Tasting Menus At Semilla Restaurant In Williamsburg | Tasting Table NYC

A new tasting menu experience at Semilla in Williamsburg

Mere moments after we sat down at the ash-wood counter at Semilla, chef José Ramírez-Ruíz slipped out of the kitchen to give us a peek at our entrée for the evening: a golden-brown, brioche-wrapped daikon radish that he'd just pulled from the oven.

Personal touches like that are what make the new Williamsburg restaurant, which offers only a $75 tasting menu, not feel like a restaurant. There's that stark, U-shaped 18-seat counter—the only seating in the restaurant, reminiscent of a stately dining room table. There are the conversations that start after guests eye each other's food coming out from the teensy open kitchen. And there are the chefs themselves, who emerge from said kitchen to introduce each dish individually.

"We're really trying to feed people and take care of them—we want to interact with the guests and share our passion for the product we offer," Ramírez-Ruíz says.

Chef Jose Ramírez-Ruíz | Celery root with turnip yogurt and dried olives

He and his partner, pastry chef Pamela Yung, used to run the Chez José pop-up, and the chef's mantra here is similar: mostly vegetables, elegant plating, dishes that change often.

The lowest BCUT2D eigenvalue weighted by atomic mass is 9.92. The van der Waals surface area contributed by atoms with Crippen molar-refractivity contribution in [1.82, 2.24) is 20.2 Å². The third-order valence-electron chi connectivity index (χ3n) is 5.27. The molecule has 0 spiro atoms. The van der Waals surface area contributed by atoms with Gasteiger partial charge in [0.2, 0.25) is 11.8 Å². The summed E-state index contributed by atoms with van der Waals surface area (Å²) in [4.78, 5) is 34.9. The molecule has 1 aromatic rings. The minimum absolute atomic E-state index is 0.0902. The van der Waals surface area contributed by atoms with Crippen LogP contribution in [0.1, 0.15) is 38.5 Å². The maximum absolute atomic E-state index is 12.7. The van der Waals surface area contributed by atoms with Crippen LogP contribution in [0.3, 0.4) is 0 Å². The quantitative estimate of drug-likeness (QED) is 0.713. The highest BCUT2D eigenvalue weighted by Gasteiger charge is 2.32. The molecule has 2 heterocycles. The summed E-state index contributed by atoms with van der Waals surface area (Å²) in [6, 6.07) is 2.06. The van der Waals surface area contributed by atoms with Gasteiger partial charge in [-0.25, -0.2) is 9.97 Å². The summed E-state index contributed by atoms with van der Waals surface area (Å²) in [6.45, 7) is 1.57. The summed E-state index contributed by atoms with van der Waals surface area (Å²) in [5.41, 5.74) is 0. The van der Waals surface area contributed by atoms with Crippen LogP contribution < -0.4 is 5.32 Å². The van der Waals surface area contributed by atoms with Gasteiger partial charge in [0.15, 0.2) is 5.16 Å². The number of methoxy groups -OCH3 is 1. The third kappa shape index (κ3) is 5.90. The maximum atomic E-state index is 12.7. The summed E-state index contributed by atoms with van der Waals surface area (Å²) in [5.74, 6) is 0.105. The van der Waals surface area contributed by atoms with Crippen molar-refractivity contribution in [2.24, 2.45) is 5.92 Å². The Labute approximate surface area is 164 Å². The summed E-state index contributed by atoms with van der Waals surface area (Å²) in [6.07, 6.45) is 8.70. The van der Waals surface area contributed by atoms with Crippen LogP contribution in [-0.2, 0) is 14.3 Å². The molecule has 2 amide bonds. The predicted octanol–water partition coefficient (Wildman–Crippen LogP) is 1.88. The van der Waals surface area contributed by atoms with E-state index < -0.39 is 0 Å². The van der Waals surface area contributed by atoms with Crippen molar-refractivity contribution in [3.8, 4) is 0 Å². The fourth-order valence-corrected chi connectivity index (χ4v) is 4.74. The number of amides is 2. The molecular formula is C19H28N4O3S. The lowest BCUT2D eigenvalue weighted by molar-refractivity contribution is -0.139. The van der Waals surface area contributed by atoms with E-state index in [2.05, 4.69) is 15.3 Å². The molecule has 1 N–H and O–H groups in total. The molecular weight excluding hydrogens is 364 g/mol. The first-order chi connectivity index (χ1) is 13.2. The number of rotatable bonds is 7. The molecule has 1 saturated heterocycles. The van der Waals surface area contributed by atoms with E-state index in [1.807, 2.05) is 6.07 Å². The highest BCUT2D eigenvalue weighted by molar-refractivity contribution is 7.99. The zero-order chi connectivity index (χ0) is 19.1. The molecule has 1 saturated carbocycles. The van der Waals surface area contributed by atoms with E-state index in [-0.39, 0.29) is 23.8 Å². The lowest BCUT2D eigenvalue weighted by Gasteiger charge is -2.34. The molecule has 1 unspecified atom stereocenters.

You're not handed a menu. Instead, nine thoughtful, nuanced courses appear from the kitchen: Gorgeous charred leeks were served with an aerated romesco, a lighter version of a classic pairing. Charred onions were topped with a flurry of cold ice milk and parsley leaves—a ballsy play on temperature and texture. And that daikon radish entrée, once sliced akin to a vegetarian beef wellington, was buttery and earthy, anointed counter-side with a rich kale-onion jus.

A dried leaf wreath | Pamela Yung's fig-leaf ice cream

Yung's a talented baker—the thick slices of house-made sourdough, served with a little dish of butter and buttermilk, were some of the best bread we've eaten, ever—and wrapped up the meal with two beautiful but not overly precious desserts, including a small disc of grassy fig leaf ice cream over a grape-buckwheat crumble.

Ramírez-Ruíz says, "Some days we might serve more courses, some days less. And sometimes the dishes will be shared—it's part of the experience to share a meal with the people you're dining with."